"My preferred path is a negotiated agreement with the players, but if we can't get an agreement we are going to have rule changes in 2018 one way or the other," baseball commissioner Rob Manfred said Thursday after a quarterly owners' meeting.

Nine-inning games averaged a record 3 hours, 5 minutes during the regular season and 3:29 during the postseason.

Corey Kluber beats Chris Sale for American League Cy Young

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Corey Kluber beats Chris Sale for American League Cy Young

Max Scherzer heard his name and thrust his arms in the air, shouting and smiling big before turning to kiss his wife.

Corey Kluber, on the other hand, gulped once and blinked.

Two aces, two different styles - and now another Cy Young Award for each.

The animated Scherzer of the Washington Nationals coasted to his third Cy Young, winning Wednesday for the second straight year in the National League. He breezed past Los Angeles Dodgers ace Clayton Kershaw, drawing 27 of the 30 first-place votes in balloting by members of the Baseball Writers' Association of America.

Kluber's win was even more of a runaway. The Cleveland Indians ace took 28 first-place votes, easily outpacing Chris Sale of the Boston Red Sox for his second AL Cy Young.

Scherzer yelled "yes!" when his award was announced on MLB Network, a reaction in keeping with his expressive reputation. He showed that intensity often this year, whether he was cursing under his breath like a madman during his delivery or demanding - also with expletives - that manager Dusty Baker leave him in the game.

Just a little different than the pitcher they call "Klubot." Kluber was stoic as ever when announced as the AL winner. He swallowed hard but otherwise didn't react, only showing the hint of a smile moments later when answering questions.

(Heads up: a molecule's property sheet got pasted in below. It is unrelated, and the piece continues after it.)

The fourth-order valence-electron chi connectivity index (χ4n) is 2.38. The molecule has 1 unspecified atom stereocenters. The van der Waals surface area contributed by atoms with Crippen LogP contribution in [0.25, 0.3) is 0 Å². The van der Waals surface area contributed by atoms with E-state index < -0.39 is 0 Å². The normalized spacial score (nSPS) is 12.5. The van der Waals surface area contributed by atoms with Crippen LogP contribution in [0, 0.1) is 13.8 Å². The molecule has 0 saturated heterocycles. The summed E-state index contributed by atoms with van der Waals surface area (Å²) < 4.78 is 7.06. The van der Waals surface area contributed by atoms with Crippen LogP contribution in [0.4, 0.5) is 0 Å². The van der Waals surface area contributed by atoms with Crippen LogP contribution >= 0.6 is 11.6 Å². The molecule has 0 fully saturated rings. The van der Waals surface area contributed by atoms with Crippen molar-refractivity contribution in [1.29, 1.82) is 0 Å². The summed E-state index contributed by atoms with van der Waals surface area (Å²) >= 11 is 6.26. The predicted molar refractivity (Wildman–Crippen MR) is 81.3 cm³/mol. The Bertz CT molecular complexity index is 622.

Not that he wasn't thrilled.

"Winning a second one maybe, for me personally, kind of validates the first one," Kluber said.

Scherzer's win moves him into rare company. He's the 10th pitcher with at least three Cy Youngs, and among the other nine, only Kershaw and Roger Clemens aren't in the Hall of Fame.

"That's why I'm drinking a lot of champagne tonight," Scherzer said.

Scherzer earned the NL honor last year with Washington and the 2013 American League prize with Detroit.

"This one is special," he said. "When you start talking about winning three times, I can't even comprehend it at this point."

Scherzer was 16-6 with a career-best 2.51 ERA this year. The 33-year-old righty struck out a league-leading 268 for the NL East champion Nationals, and in an era noted for declining pitcher durability, he eclipsed 200 innings for the fifth straight season. He had to overcome a variety of ailments to get there, and Washington's training staff was high on his thank-you list.

"Everybody had a role in keeping me out on the field," he said. "I'm very thankful for all their hard work."

Kershaw has won three NL Cy Youngs and was the last pitcher to win back-to-back. He was 18-4 with a league-best 2.31 ERA and 202 strikeouts. This is his second runner-up finish. Stephen Strasburg of the Nationals finished third.

Kluber missed a month of the season with back pain and still easily won the AL award over Sale and third-place finisher Luis Severino of the New York Yankees. Kluber led the majors with a 2.25 ERA, and his 18 wins tied for the most in baseball. He added to the Cy Young he won with the Indians in 2014 and is the 19th pitcher to win multiple times.

The 31-year-old Kluber was especially dominant down the stretch, closing out the season by going 11-1 to help Cleveland win the AL Central. He and Minnesota's Ervin Santana tied for the major league lead with five complete games - nobody else had more than two. Kluber also led the majors with 8.0 wins above replacement, per baseball-reference.com.

Kluber and Scherzer both had rough outings in the playoffs. Kluber gave up nine runs over two starts in an AL Division Series against the Yankees, and Scherzer blew a save in the decisive Game 5 of an NL Division Series against the Cubs.

Scherzer said he couldn't even watch the League Championship Series, although he did tune in for the World Series.

"That will eat at me this whole offseason," he said.

Voting for the awards was completed before the postseason began.

The final BBWAA honors will come Thursday when the MVP awards are announced in the AL and NL.